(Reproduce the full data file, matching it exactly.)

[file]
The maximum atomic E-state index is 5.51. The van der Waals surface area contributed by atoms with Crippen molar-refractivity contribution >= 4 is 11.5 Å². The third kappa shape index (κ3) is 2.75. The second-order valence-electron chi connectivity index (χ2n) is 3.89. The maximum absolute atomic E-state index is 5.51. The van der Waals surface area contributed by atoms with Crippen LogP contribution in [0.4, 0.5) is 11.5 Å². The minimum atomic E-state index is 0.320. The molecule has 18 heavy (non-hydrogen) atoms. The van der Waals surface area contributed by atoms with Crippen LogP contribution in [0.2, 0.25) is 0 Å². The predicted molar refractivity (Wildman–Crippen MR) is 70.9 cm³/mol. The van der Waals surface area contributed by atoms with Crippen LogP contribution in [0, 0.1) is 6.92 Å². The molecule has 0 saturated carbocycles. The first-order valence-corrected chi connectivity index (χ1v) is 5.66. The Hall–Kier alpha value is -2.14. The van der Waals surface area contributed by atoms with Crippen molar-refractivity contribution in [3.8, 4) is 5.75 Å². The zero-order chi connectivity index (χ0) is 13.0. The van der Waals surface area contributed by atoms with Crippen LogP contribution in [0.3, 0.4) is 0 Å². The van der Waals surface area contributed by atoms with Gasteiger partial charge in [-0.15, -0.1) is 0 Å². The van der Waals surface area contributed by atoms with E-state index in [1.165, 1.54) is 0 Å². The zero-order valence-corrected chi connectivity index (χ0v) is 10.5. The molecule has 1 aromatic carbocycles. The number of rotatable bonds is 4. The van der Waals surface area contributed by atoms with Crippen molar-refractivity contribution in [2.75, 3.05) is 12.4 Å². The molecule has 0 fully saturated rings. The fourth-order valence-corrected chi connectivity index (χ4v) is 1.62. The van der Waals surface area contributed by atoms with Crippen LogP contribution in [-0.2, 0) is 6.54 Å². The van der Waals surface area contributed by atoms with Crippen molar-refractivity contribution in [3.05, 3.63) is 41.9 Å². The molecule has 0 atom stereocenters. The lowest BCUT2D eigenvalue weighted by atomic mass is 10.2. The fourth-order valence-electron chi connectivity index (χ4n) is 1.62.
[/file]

The maximum atomic E-state index is 5.51. The van der Waals surface area contributed by atoms with Crippen molar-refractivity contribution >= 4 is 11.5 Å². The third kappa shape index (κ3) is 2.75. The second-order valence-electron chi connectivity index (χ2n) is 3.89. The maximum absolute atomic E-state index is 5.51. The van der Waals surface area contributed by atoms with Crippen LogP contribution in [0.4, 0.5) is 11.5 Å². The minimum atomic E-state index is 0.320. The molecule has 18 heavy (non-hydrogen) atoms. The van der Waals surface area contributed by atoms with Crippen LogP contribution in [0.2, 0.25) is 0 Å². The predicted molar refractivity (Wildman–Crippen MR) is 70.9 cm³/mol. The van der Waals surface area contributed by atoms with Crippen LogP contribution in [0, 0.1) is 6.92 Å². The molecule has 0 saturated carbocycles. The first-order valence-corrected chi connectivity index (χ1v) is 5.66. The Hall–Kier alpha value is -2.14. The van der Waals surface area contributed by atoms with Crippen molar-refractivity contribution in [3.8, 4) is 5.75 Å². The zero-order chi connectivity index (χ0) is 13.0. The van der Waals surface area contributed by atoms with Crippen LogP contribution in [0.3, 0.4) is 0 Å². The van der Waals surface area contributed by atoms with Gasteiger partial charge in [-0.15, -0.1) is 0 Å². The van der Waals surface area contributed by atoms with E-state index in [1.165, 1.54) is 0 Å². The zero-order valence-corrected chi connectivity index (χ0v) is 10.5. The molecule has 1 aromatic carbocycles. The number of rotatable bonds is 4. The van der Waals surface area contributed by atoms with Crippen molar-refractivity contribution in [2.75, 3.05) is 12.4 Å². The molecule has 0 fully saturated rings. The fourth-order valence-corrected chi connectivity index (χ4v) is 1.62. The van der Waals surface area contributed by atoms with Crippen LogP contribution in [-0.2, 0) is 6.54 Å². The van der Waals surface area contributed by atoms with Crippen molar-refractivity contribution in [3.05, 3.63) is 41.9 Å². The molecule has 0 atom stereocenters. The lowest BCUT2D eigenvalue weighted by atomic mass is 10.2. The fourth-order valence-electron chi connectivity index (χ4n) is 1.62.